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fisherman
01-05-2011, 11:45 AM
Am I totally off here or are *those suckers selling more easily than screenplays???

*I understand that the screenplay would have to be interesting as a comic book too... But isn't comic book script format very similar to screenplay format??? Just hypothetically, whaddayathink?

AnotherCaucasianGary
01-05-2011, 12:00 PM
It's a good way to get your story out there if that's all you're interested in doing, but unless your comic is a success it doesn't make it anymore attractive to Hollywood.

SoCalScribe
01-05-2011, 12:32 PM
Am I totally off here or are *those suckers selling more easily than screenplays???

*I understand that the screenplay would have to be interesting as a comic book too... But isn't comic book script format very similar to screenplay format??? Just hypothetically, whaddayathink?


If you have an established property, it's more appealing than an unknown one. So a hit comic would increase your chances of selling the script. Of course, your comic has to be a hit, first. ;)

If by similar formats you mean that the structure is basically comprised of describing the setting and action in a scene/panel and writing the dialogue that will appear, then yeah... the formats are similar. I don't know enough about comic book outlining to say whether there are any more similarities than that.

fisherman
01-05-2011, 01:12 PM
Thanks guys.

At this point I'm more interested in getting my name out there than making tons of money, and yes, it makes no nevermind to me whether it happens through a comic book, screenplay, or novel's format.

Of course, the money thing would be nice too, but that's not what I'm after anymore.

Porkaccino
01-05-2011, 02:07 PM
As for script format, while the basics of writing out action and dialog are roughly similar, the page format is different. Think of it like you're doing a little more visual directing than you would in a screenplay. More than just spilling the story, it's up to the writer to designate what's on which page (including planning exactly how many pages each issue is), how many panels per page, and what happens in those panels. The artist will have something to say about the size and shape of those panels, among other things, but it starts with the writer.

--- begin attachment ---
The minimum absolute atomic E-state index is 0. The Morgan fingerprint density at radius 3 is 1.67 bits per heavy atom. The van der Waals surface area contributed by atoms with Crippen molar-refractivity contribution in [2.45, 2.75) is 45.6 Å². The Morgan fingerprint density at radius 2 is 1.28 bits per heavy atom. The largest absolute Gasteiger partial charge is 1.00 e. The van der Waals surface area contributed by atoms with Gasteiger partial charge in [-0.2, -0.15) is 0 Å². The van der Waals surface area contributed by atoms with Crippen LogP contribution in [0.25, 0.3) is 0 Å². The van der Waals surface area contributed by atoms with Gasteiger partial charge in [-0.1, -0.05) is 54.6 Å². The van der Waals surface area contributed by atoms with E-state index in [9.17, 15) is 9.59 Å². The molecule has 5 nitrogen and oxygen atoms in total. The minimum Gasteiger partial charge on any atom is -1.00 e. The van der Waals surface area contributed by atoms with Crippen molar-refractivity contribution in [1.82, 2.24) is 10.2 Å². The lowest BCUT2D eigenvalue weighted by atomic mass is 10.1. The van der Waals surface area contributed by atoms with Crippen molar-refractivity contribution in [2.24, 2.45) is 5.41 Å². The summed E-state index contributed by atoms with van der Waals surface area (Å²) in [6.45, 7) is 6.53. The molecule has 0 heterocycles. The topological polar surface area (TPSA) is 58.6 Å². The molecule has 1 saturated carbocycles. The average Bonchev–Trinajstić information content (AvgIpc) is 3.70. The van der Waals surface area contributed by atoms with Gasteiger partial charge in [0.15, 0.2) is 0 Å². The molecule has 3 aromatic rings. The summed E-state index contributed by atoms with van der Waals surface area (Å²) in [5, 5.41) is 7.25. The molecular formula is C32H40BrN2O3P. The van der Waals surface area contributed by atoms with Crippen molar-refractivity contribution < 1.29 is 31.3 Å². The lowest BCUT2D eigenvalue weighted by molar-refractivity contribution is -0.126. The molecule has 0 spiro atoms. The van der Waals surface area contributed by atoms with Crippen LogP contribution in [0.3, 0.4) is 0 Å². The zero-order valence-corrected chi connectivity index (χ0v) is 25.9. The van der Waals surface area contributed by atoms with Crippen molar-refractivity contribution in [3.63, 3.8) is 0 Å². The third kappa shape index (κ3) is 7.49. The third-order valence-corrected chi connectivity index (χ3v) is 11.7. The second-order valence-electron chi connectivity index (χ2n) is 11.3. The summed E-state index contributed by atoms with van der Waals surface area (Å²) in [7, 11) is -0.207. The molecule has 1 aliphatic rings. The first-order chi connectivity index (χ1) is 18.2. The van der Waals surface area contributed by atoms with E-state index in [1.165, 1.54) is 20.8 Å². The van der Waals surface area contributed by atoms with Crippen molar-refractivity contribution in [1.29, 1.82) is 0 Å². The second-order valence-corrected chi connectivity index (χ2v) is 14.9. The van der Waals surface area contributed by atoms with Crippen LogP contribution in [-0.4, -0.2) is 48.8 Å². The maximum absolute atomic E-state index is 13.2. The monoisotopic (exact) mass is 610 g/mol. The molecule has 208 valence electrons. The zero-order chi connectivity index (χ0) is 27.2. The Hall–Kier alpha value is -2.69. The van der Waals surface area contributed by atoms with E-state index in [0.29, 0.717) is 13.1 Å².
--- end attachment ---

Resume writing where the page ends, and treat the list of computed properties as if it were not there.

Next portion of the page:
However, the semantics vary greatly. There's more layout variations to comic scripts than screenplays. Different writers use all kinds of fonts and have different preferences for how to use page breaks, how to format the dialog, upper and lower case, and all kinds of stuff. But the basic idea is the same. Read enough comic scripts and you'll get an idea of what might work for you. There are numerous comic scripts available for download at a site called, bizarrely, Comic Book Script Archive. Check it out...

http://www.comicbookscriptarchive.com/archive/

If any seasoned comic writers (which I am not) want to step in and correct me and say, no, there's one format for beginners, then please speak up. I'm just calling it like I see it.

CthulhuRises
01-05-2011, 02:38 PM
I once pontificated adapting one of my screenplays into a Graphic Novel. I did some serious research...the main issue is collaborating with an artist. You'll be very hard pressed to find an artist to work on Spec, so that makes things a bit arduous. Unless you want to pay upfront, out of pocket, you better have a really good idea and a really good friend.